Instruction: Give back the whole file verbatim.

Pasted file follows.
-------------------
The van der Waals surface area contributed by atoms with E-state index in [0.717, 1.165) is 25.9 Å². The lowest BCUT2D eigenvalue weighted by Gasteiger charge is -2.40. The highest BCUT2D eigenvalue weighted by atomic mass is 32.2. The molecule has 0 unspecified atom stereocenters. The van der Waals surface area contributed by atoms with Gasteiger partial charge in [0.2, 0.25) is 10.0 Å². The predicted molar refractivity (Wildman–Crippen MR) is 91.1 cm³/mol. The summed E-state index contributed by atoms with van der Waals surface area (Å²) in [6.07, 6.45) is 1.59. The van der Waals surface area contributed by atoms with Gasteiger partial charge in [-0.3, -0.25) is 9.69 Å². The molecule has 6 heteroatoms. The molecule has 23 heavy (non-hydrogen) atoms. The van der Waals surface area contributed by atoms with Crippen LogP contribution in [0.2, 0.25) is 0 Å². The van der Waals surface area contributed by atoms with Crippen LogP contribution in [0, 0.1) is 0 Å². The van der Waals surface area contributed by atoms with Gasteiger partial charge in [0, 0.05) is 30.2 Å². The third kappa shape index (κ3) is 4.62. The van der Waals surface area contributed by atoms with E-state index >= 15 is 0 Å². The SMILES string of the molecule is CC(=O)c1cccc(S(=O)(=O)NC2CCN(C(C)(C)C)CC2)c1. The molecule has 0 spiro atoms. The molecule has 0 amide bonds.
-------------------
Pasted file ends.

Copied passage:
The van der Waals surface area contributed by atoms with E-state index in [0.717, 1.165) is 25.9 Å². The lowest BCUT2D eigenvalue weighted by Gasteiger charge is -2.40. The highest BCUT2D eigenvalue weighted by atomic mass is 32.2. The molecule has 0 unspecified atom stereocenters. The van der Waals surface area contributed by atoms with Gasteiger partial charge in [0.2, 0.25) is 10.0 Å². The predicted molar refractivity (Wildman–Crippen MR) is 91.1 cm³/mol. The summed E-state index contributed by atoms with van der Waals surface area (Å²) in [6.07, 6.45) is 1.59. The van der Waals surface area contributed by atoms with Gasteiger partial charge in [-0.3, -0.25) is 9.69 Å². The molecule has 6 heteroatoms. The molecule has 23 heavy (non-hydrogen) atoms. The van der Waals surface area contributed by atoms with Crippen LogP contribution in [0.2, 0.25) is 0 Å². The van der Waals surface area contributed by atoms with Crippen LogP contribution in [0, 0.1) is 0 Å². The van der Waals surface area contributed by atoms with Gasteiger partial charge in [0, 0.05) is 30.2 Å². The third kappa shape index (κ3) is 4.62. The van der Waals surface area contributed by atoms with E-state index >= 15 is 0 Å². The SMILES string of the molecule is CC(=O)c1cccc(S(=O)(=O)NC2CCN(C(C)(C)C)CC2)c1. The molecule has 0 spiro atoms. The molecule has 0 amide bonds.